Yep, that’s my driveway. Based on my non-scientific observations and complete lack of research, I’m going to say I’m the only person in the world to have both a Ford Fiesta ST and a Ford Focus RS. Well, okay. I’m a person in the world who has a Fiesta ST and a Focus RS, which makes me uniquely qualified to compare the two.
“Hold up,” you might be saying. “Who compares a car that stickers for just over $23,000 with a car that runs $43,000 plus additional dealer markup?” (And yes, I know that you can get FiSTs for under $20,000 now. We’ll get to that.)
Well, it’s not as crazy of a comparo as you might think.
My company, Force Dynamics, builds full-motion driving simulators. They work by tilting you as the simulated vehicle corners or accelerates, so your brain is tricked into feeling lateral or longitudinal accelerations.
Sometimes people who watch our machines in action say, “This is moving way too much!” So when we started racing a Mazda Miata in the ChumpCar World Series, I decided to conduct an experiment.
The various models of the Toyota Land Cruiser are some of the most respected off-roaders in the world. But what works elsewhere in the world does not necessarily work in North America. Dressed up in what is perceived to be luxury, how does this fancy Land Cruiser Prado, as its known everywhere else in the world, perform in the United States?
There’s really no way to lead into this, so I’ll just come out and say it: the 2015 Honda Fit is a fantastic car. Around town, at speed on Southern California’s twisty canyon roads, on the highway, stuck in traffic- there wasn’t a single situation we put our EX and EX-L testers into that it didn’t handle with aplomb. Even some light off-roading didn’t twist up the Fit’s rigid frame.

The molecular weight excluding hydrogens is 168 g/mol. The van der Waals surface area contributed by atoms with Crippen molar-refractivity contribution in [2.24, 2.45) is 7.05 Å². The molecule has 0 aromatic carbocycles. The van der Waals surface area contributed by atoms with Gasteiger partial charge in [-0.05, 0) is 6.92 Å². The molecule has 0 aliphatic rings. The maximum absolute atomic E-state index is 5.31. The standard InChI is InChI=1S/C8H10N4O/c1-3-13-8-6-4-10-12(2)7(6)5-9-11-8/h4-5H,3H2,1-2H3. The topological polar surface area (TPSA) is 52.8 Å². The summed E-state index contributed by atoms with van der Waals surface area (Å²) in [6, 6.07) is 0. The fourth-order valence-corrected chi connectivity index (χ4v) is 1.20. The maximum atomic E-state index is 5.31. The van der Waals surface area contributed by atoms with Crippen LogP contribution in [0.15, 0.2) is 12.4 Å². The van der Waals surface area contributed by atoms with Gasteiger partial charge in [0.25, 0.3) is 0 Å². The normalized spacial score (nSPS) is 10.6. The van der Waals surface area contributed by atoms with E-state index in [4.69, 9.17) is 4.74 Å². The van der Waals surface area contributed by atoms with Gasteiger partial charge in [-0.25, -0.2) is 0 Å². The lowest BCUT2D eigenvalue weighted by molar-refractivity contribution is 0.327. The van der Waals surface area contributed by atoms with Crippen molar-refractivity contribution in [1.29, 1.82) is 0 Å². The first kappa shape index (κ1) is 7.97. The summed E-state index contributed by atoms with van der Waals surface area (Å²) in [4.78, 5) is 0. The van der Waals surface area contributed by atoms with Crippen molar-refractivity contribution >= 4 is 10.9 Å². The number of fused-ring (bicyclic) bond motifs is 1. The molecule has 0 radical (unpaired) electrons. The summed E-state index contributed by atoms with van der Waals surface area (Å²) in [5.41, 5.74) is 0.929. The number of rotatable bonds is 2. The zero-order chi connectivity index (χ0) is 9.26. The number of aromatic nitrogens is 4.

Remember 1985? If you were paying attention to cars, then the then-new Civic Si and Mk2 Jetta GLI were on your radar. Which did you prefer? For the 2012 model year both cars are again new. One of them has changed surprisingly little. The other, though it retains some choice bits, has perhaps lost the plot.
Here’s a statement you won’t see at any other automotive outlet – when I hopped out of a 2012 Mercedes CLS and into a 2012 Nissan Versa SL, I felt like I was at home. This has as much to do with my auto journalist salary as it does my love of bargains. As much as I love $50,000 pickups and supercharged sports sedans, my friends and relations rarely ask which AMG product they should buy. Usually, the decision looks a little like the photograph above. Today’s quandary: the 2012 Nissan Versa vs the 2012 Nissan Sentra. Let the games begin.
When Chevrolet announced a few months ago that its new Cruze compact sedan would start at $16,995, more than a few people (who likely had not had a chance to personally experience the new car) were shocked. The Cobalt, which the Cruze replaced, had been priced nearly $1,300 lower—and had required incentives to sell at that price. Now Ford has announced pricing for the totally redesigned 2012 Focus, and it starts at…$16,995.
Japan’s largest and second largest automakers are worlds apart. Last year, Nissan made less than half of the cars the world’s number one, Toyota produced. Looking at the February results of both, we see a Goliath that is slowing down and a David that is revving up mightily. What’s more, we see a Goliath that is heavily exposed to the destruction in Japan, and a David that had moved most of his production abroad, well before the Flood. Let’s compare David and Goliath.